New Article by Mad FIentist on WR as it applies to early retirement

I don't think this has been posted here yet:

https://www.madfientist.com/discretionary-withdrawal-strategy/?ck_subscriber_id=63359041&utm_source=convertkit&utm_medium=email&utm_campaign=The+Problem+with+the+4%25+Rule+%28and+Why+You+Could+Retire+Even+Sooner%29%20-%2010861788

The word "flexibility" is so overused in FI discussion that I cringe just seeing it.

I've moved past the Mad Fientist content over the last many years as he tends to be fairly sloppy and imprecise with his arguments (for example, mixing real and nominal figures). He retired from his career while his wife was still working full time, so of course he can be highly optimistic with his chances of running out of money, he's got a spouse who is legally obligated to cover his liabilities.He does a good job explaining the basics of FIRE, particularly tax optimization, but suffers badly when it comes to dissecting withdrawal rates. For example, he's got some early articles that are overly enthusiastic about the terminal portfolio values for your average 4% retiree.

“After 30 years, the 4% safe withdrawal rate actually has a 96% probability of leaving more than all of your original starting principle.”

And he's right, but that's in nominal numbers. In real numbers it's a lot less rosy (about 80% chance of ending a 30 year retirement with 100% of original capital, going off ERN numbers).

So, given that bias, I would say that this article doesn't seem to be much better. I like their point that a truly early retiree (say, before 50) is in a life position where sequence of returns risk is plausibly managed by lifestyle factors, mostly by getting a job. It's easy enough to generate a plan of, say, retiring on 4%, with the guardrail of getting a job if the portfolio is negative after five years.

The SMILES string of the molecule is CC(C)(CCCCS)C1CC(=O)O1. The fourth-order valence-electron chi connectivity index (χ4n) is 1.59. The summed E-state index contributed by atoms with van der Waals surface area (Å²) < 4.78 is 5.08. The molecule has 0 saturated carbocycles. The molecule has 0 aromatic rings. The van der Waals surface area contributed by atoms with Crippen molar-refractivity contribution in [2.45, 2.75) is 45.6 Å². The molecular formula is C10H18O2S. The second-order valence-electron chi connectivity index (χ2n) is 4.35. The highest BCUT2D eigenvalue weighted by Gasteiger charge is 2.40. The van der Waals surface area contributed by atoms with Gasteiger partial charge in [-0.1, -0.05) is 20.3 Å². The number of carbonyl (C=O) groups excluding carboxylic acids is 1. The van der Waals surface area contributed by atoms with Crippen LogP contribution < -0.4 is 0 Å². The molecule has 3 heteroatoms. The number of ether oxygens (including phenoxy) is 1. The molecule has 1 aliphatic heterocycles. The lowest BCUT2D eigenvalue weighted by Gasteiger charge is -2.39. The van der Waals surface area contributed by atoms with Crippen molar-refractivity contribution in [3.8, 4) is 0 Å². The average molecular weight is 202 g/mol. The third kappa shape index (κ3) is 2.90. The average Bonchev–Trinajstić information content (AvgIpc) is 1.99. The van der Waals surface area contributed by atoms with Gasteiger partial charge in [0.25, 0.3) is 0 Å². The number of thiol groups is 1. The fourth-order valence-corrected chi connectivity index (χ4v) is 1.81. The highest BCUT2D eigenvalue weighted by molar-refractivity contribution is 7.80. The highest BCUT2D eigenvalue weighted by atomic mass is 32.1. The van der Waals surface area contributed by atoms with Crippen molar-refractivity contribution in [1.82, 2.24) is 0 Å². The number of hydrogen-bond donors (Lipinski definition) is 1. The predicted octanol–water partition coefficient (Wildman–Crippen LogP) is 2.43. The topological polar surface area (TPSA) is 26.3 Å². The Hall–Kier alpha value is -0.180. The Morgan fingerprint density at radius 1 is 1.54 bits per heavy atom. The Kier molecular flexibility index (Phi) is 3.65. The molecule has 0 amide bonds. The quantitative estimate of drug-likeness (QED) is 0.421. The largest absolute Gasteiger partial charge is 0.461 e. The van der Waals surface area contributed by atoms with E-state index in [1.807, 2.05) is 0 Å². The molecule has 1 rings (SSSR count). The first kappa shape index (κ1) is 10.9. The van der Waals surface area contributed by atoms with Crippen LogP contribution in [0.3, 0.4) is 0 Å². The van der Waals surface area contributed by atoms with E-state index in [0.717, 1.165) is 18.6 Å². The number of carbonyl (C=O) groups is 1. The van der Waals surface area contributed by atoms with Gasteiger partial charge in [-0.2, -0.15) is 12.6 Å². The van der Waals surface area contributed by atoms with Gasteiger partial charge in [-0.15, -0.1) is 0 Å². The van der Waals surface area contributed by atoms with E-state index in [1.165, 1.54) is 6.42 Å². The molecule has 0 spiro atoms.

If you have a 30-year-fixed mortgage, for example, your biggest expense may not be impacted by inflation at all!

The argument that a mortgage is not inflation adjusted is valid, but they gloss over the fact that simply having a mortgage increases sequence of returns risk. If the assumption is that you retire with a mortgage rate lower than a long term bond, so you can buy a bond to pay the mortgage, then that assumption isn't spelled out clearly, and anyway, that's impossible to rely on because everybody has a different mortgage rate and long term bond yield at time of retirement. There's no analysis, just conjecture in a statement like the above.

As for their proposed discretionary spending guidelines, isn't that essentially the Guyton-Klinger approach that Karsen Jeske wrote about extensively? The biggest challenge with that approach is that if you retire at a challenging time, you'll spend decades living off your bare-bones budget. For example, if you retired in 2000 (a year excluded by the Fientist/Maggiulli analysis), you'll have spent 10 out of 12 years of your retirement with low or no discretionary spending. If that's ok with you, great, but it's not my idea of a good time.

In the end, this article just seems sloppy. It convolves an intent of a rigorous mathematic analysis with squishier human factors.